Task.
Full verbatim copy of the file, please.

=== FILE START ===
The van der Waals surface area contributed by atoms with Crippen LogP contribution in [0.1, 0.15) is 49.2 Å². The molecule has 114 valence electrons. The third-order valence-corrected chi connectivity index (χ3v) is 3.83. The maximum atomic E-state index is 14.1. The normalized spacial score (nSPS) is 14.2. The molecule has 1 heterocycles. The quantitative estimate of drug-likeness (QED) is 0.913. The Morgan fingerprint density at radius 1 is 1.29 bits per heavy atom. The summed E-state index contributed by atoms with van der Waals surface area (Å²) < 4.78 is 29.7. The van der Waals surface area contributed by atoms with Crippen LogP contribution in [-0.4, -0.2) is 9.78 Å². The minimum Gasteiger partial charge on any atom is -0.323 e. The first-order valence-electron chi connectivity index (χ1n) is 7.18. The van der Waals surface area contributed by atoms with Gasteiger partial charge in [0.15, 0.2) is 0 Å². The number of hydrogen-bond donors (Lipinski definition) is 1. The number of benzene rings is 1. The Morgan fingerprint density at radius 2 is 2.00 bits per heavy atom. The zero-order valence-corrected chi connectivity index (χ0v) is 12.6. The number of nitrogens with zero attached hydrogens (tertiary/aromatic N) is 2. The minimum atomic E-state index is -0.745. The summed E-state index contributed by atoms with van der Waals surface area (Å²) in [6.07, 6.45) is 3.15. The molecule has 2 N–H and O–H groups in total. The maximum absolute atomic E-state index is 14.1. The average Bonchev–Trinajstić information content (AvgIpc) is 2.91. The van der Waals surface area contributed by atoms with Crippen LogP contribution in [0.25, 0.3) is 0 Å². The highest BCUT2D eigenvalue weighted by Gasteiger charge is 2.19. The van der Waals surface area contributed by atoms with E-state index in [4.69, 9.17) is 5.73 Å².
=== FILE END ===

The van der Waals surface area contributed by atoms with Crippen LogP contribution in [0.1, 0.15) is 49.2 Å². The molecule has 114 valence electrons. The third-order valence-corrected chi connectivity index (χ3v) is 3.83. The maximum atomic E-state index is 14.1. The normalized spacial score (nSPS) is 14.2. The molecule has 1 heterocycles. The quantitative estimate of drug-likeness (QED) is 0.913. The Morgan fingerprint density at radius 1 is 1.29 bits per heavy atom. The summed E-state index contributed by atoms with van der Waals surface area (Å²) < 4.78 is 29.7. The van der Waals surface area contributed by atoms with Crippen LogP contribution in [-0.4, -0.2) is 9.78 Å². The minimum Gasteiger partial charge on any atom is -0.323 e. The first-order valence-electron chi connectivity index (χ1n) is 7.18. The van der Waals surface area contributed by atoms with Gasteiger partial charge in [0.15, 0.2) is 0 Å². The number of hydrogen-bond donors (Lipinski definition) is 1. The number of benzene rings is 1. The Morgan fingerprint density at radius 2 is 2.00 bits per heavy atom. The zero-order valence-corrected chi connectivity index (χ0v) is 12.6. The number of nitrogens with zero attached hydrogens (tertiary/aromatic N) is 2. The minimum atomic E-state index is -0.745. The summed E-state index contributed by atoms with van der Waals surface area (Å²) in [6.07, 6.45) is 3.15. The molecule has 2 N–H and O–H groups in total. The maximum absolute atomic E-state index is 14.1. The average Bonchev–Trinajstić information content (AvgIpc) is 2.91. The van der Waals surface area contributed by atoms with Crippen LogP contribution in [0.25, 0.3) is 0 Å². The highest BCUT2D eigenvalue weighted by Gasteiger charge is 2.19. The van der Waals surface area contributed by atoms with E-state index in [4.69, 9.17) is 5.73 Å².